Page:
(d) The paraxial approximation theory is known as the method of obtaining a reflected image by an ordinary curved surface or refracted image having passed through an optical medium. In this theory, a ray is specified in terms of position and direction. That is, a ray coordinate system as shown in FIG. 8C is considered and the ray is defined by the intersection (x) of the ray with the x-y plane and the projection (ξ) of the direction of the ray onto the x-y plane. When |x| and |ξ| are small, a change of the ray caused by reflection or refraction can be linearly approximated using the following matrix representation: ##EQU18## In the above, A, B, C and D are each a 2 by 2 matrix, which can be analytically or approximately obtained by a known method such as disclosed in, for example, Shinya, et al, "Principles and applications of pencil tracing," Proc. of Siggraph '87, pp. 45-54. For example, with respect to the ray from the eye point, the position x can be set 0 as expressed by the following equation, if the position of the eye point is set at the origin. ##EQU19## Assuming that this ray is reflected or refracted and reaches a point (x, z) on an object as shown in FIG. 8D, it can be expressed as a 2 by 2 matrix R given by the following equation.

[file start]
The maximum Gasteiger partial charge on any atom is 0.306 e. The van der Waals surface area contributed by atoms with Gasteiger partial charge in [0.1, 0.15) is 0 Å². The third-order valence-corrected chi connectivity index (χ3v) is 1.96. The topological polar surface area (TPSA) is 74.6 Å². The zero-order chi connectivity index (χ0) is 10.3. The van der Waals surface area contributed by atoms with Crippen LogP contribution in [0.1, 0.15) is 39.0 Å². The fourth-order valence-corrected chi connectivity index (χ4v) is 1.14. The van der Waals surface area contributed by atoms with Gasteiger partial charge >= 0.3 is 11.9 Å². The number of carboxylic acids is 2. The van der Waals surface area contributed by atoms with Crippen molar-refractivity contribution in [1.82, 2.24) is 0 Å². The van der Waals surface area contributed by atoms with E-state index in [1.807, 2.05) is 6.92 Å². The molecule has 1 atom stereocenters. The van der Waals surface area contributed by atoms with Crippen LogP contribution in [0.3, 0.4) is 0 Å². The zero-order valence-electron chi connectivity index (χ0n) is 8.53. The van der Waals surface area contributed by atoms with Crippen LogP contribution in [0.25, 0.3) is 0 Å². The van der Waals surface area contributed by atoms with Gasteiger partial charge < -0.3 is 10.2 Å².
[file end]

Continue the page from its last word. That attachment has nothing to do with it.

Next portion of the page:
R=(B+zD)^{-1}x

ξ_{e}=Rx

By linearly approximating the relationship between the eye direction ξ_{e} and the image point x' on the screen and expressing it by the following equation using a matrix S

x'=S,

the image point at the position x can be calculated as follows:

x'=SRx

In step 330 shown in FIG. 6, animation image data obtained when a moving object is observed under a desired condition is calculated by such methods as described above and is then output. Now, by way of example, the calculation of the motion, s, in Eqs. (6) and (7) is described with respect to the case where a rigid object moves. Eqs. (6) and (7), however, assumed the simplest motion of an object in the x-direction alone with a view to explaining the principles of the invention, but in the following description, to express the two-dimensional motion of the object, Eqs. (6) and (7) are rewritten as follows: